Many Encore parks restrict use of pet fences or corrals. Since we have a pet door so our two small dogs can come and go through the front door, not having a pen is frustrating.
An RPI (Resort Parks International) option is also available on the Elite and Ultimate Odyssey upgrades for an additional fee. My older RPI plan costs $89 per year, includes over 100 RPI-affiliated campgrounds (these parks are not owned by TT), and discounts the daily rate to just $10. When you are traveling across the north or Midwest, where there are few or no TT resorts, often RPI resorts are available, a huge benefit.
The bottom line is easy to compute. As I mentioned, we have an older Elite membership that is completely paid for, and we pay around $800 per year in annual dues and subscription fees, which includes our membership and subscriptions for the Trails Collection and RPI Plus add-ons. If you do simple math, at $50 per night in an average private campground, our breakeven point for the annual fees is just 16 nights. Last year‘s savings more than paid for both the annual fees and our original purchase cost. Our plans give us access to 174 TT and Trails Collections parks (even more are available now), plus the 100 or so RPI parks. Retired and working part-time, we simply could not afford our current lifestyle without a TT membership.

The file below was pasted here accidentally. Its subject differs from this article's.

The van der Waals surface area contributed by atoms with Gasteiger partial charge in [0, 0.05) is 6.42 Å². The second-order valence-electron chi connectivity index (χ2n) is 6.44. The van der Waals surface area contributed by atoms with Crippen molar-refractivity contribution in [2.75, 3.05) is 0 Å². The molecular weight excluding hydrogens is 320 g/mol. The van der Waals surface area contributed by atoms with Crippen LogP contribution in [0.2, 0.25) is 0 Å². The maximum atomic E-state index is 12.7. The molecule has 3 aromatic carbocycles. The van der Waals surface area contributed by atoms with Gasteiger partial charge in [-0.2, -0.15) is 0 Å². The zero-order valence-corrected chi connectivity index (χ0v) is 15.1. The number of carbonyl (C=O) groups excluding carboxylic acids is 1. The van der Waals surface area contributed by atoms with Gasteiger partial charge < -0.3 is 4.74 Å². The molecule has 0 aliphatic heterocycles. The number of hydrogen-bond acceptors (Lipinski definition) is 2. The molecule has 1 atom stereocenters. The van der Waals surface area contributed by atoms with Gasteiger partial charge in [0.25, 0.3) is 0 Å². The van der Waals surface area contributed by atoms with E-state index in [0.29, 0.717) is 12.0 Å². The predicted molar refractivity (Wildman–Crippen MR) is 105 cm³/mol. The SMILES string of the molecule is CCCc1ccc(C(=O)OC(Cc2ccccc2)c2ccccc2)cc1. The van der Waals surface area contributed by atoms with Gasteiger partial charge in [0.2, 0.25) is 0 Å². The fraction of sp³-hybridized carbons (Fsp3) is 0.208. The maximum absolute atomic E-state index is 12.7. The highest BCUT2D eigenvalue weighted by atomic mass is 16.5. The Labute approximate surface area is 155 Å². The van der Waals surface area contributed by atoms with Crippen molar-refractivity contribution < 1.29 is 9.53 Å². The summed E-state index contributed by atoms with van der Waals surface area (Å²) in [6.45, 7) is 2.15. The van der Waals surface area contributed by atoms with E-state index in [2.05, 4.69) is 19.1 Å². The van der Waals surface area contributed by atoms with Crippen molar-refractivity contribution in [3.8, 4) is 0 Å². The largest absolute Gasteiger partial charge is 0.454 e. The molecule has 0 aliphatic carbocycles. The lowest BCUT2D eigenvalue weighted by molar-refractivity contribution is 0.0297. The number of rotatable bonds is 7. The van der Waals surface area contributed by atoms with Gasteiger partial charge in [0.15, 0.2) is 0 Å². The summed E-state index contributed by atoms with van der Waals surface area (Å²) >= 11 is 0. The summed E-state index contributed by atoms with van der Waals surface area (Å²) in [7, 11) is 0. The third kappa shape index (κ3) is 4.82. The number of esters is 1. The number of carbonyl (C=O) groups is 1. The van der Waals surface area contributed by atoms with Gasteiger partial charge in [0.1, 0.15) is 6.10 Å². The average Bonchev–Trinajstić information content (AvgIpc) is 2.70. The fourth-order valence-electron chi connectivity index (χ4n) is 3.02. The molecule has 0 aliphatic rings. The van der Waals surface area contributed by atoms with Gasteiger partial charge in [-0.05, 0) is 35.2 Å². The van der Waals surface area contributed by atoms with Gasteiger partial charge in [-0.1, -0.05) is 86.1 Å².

That brings me back to Rob Kenny. He has offered to consult with any of my fans, friends and followers, and promises to quote the best price possible to any who ask for a proposal. Rob is an expert in all of the TT programs and details, and I can personally vouch for him. He is not a high-pressure salesman like you may have run across, and, by-the-way, he works from a state with no sales tax. Simply give him my name when you call or email.
Jack's note: Rob is on hiatus from Thousand Trails, so I have changed the contact info below to Eric's, who is taking over for him.
"Referred by Jack Huber"
There are a variety of membership benefits I did not discuss because, in my opinion, they are of less importance in your decision-making, such as membership gifting, cabin discounts or free stays, vacation credits, and more. Let Rob walk you through the maze and answer any questions you have. I asked Rob why he personally owns the Elite Connections level of membership and he responded that the 180-day advanced booking window was the most relevant factor to him, which makes perfect sense to me. What is vital to you will depend upon your lifestyle, RV plans and financial state.
Jack Huber is a novelist with 7 mysteries published, along with several books of poetry and photography. Now retired, he and his wife, Nadyne, are free to travel the country in their 32' 5th wheel and 1-ton Ford pickup.